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References:

(1). Organization for Economic Development and Cooperation, the Commonwealth Fund and the Henry J. Kaiser Family Foundation. Most data from 2005, the latest available. More recent data used, when available.

(2). Steffen M., 2010. Journal of Health Politics, Policy and Law, Vol. 35, No. 3, June 2010 DOI 10.1215/03616878-2010-003 (c) 2010 by Duke University Press

(3). Differential Diagnoses: A Comparative History of Health Care Problems and Solutions in the United States and France. Copyright 2007 by Paul V. Dutton.

(4). U.S. Bureau of the Census. Facts about Aging. Available from http://www.census.gov/population/www/projections/natproj.html Accessed August 2012.

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About the Author

Dr Amr Ebied's picture
Author: Dr Amr Ebied

Comments

A.R.Khan's picture

Thanks Dr Amr Ebied for throwing light on important topic. I have lot of friends in USA working in health care and have mixed opinions . They say they are happy personally (pay is good , of course stress is more) but they don't like the system when it comes to personal health care needs as it is damn expensive . :-) Looking forward to read your money talks blog
Dr Amr Ebied's picture

Hi Khan, I am really delighted that my opening blog post has gained your attention. I have been through an introductory class to the US healthcare system this summer semester. The most common feature about that class was the ambiguity with which things are run between the providers of health services, or the hospitals, and the payers of the service, or the insurance companies. It is like a hidden contract whereby hospitals try to be appealing to insurance companies, by providing better ratios, performance metrics and more services, while insurance companies try to use that to guide beneficiaries ( patients ) to use the service. As I am going to show in future posts, the major problems of any health care system world wide are actually problems of cost, access, and quality of care. By cost we mean the amount of money that is paid for the service given, whereas access means how much of the population is covered by the health care service, and of course quality is how the service is done effectively and efficiently to the patient. Countries differ as regards the magnitude with which they have gone to solve these problems. If you're not that good, you may create a problem of cost while you're solving a problem of access. The United states have gone a long way through this, and although there are still huge problems to solve but the bottom line is that much has been done by the US government in trying to patch defects in the system. Comparisons done between the US health care system and that of France are really very numerous, and are very hard to cover in just a few blogs, so I'm trying to highlight a few points to gain the attention of our interested readers. Over the rest of the blogs, I will be highlighting a few more differences between the two health care systems as regards financing, coverage, hospitals and physician charges. I hope you gain some useful knowledge from the rest of the articles, and thanks for your comment.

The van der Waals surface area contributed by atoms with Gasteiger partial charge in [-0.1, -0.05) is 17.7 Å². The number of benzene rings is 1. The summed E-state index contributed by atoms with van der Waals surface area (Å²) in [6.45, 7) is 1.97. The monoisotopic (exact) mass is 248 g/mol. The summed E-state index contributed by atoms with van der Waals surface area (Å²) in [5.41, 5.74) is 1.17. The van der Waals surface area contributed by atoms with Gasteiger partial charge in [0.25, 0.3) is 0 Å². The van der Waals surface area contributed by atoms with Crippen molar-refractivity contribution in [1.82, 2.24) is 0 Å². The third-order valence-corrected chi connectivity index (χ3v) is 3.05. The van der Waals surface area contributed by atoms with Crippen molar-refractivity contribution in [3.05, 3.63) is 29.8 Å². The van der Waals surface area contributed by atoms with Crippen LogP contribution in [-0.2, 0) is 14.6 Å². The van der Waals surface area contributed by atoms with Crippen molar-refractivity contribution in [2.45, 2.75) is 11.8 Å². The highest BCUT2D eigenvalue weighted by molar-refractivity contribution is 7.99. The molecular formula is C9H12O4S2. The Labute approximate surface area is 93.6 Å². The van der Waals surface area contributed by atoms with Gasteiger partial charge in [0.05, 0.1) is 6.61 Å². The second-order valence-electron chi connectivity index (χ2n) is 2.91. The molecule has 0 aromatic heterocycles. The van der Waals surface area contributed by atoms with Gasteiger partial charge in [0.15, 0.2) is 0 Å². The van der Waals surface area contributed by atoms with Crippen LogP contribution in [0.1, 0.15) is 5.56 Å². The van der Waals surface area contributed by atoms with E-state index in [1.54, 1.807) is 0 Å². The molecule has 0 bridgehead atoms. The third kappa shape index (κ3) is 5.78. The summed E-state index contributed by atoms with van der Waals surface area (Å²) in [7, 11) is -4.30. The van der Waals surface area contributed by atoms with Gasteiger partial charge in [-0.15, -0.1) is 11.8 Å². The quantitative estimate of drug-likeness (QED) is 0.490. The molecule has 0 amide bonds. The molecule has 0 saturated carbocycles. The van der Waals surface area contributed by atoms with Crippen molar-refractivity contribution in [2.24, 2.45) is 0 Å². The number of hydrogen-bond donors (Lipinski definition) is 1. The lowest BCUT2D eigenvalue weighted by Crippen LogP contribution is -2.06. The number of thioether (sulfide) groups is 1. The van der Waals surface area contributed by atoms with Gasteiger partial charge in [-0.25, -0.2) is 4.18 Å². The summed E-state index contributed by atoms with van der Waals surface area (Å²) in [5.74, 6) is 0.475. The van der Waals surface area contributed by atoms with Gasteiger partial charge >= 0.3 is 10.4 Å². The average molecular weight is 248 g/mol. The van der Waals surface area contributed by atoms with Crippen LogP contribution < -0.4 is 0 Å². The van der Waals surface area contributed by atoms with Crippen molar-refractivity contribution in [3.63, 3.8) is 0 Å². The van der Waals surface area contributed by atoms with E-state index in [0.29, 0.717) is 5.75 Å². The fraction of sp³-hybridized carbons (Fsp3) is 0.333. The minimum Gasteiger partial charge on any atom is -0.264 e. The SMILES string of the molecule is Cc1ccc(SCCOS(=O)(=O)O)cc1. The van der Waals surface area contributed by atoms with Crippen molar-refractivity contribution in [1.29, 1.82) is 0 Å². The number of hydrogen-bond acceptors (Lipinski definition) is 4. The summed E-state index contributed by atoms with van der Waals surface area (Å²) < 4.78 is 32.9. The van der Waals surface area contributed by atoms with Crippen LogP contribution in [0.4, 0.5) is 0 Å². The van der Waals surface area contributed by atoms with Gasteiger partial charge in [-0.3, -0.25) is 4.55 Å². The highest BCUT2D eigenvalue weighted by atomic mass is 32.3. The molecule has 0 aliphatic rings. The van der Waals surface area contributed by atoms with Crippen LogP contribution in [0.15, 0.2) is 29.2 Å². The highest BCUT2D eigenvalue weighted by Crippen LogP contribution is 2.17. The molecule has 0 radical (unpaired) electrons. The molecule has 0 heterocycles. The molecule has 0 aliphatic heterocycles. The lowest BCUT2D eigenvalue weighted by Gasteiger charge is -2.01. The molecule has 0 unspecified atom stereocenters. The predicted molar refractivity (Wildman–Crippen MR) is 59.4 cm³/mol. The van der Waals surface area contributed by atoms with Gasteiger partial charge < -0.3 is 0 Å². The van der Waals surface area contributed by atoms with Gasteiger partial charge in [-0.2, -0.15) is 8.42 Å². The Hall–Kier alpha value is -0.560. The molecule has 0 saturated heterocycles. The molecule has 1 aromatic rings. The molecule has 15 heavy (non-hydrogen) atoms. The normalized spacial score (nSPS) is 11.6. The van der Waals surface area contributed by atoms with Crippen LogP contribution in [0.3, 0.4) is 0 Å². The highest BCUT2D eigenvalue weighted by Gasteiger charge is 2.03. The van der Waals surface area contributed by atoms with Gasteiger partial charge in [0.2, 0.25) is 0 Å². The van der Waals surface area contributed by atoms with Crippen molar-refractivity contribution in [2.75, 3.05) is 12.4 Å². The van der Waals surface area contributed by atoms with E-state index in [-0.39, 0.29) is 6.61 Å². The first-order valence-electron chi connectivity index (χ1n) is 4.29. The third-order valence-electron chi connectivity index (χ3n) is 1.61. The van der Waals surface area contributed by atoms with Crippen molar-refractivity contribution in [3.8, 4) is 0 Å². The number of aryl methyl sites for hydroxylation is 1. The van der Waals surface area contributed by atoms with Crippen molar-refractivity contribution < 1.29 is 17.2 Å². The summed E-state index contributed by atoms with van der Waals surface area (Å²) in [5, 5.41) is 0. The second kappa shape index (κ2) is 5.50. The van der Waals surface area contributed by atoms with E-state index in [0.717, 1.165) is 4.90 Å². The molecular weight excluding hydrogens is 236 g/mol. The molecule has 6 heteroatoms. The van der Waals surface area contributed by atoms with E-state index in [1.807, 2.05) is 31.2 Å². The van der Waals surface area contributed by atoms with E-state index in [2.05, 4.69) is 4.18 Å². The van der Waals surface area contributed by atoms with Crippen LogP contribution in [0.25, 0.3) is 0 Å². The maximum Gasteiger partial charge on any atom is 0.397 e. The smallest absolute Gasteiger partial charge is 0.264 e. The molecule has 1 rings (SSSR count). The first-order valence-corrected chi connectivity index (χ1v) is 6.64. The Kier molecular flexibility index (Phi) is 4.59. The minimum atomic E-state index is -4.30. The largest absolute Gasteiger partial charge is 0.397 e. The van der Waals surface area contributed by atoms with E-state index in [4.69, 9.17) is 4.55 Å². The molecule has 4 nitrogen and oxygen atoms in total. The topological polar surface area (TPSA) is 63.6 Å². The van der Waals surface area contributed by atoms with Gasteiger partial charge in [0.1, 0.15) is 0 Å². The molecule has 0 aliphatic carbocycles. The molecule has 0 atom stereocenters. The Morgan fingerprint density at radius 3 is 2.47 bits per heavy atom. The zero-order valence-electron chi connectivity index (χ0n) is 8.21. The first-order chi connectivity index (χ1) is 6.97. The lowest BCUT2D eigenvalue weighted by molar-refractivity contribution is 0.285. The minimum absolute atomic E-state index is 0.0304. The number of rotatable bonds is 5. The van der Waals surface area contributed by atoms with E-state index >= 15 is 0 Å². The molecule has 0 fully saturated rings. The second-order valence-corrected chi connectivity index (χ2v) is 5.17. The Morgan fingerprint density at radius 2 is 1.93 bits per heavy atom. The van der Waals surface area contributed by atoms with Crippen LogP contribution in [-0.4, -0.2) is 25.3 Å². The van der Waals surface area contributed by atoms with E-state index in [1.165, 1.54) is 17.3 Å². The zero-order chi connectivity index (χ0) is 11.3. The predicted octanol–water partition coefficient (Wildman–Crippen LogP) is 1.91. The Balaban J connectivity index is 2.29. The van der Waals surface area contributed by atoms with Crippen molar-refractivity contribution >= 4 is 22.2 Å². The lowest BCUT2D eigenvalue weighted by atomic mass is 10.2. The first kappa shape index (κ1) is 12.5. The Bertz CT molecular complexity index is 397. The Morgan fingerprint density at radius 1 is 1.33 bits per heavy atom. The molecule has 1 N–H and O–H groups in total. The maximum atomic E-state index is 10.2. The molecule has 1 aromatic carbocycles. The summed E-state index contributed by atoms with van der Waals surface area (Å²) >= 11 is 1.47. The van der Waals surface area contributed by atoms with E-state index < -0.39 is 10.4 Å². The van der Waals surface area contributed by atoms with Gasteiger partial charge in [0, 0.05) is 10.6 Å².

Amr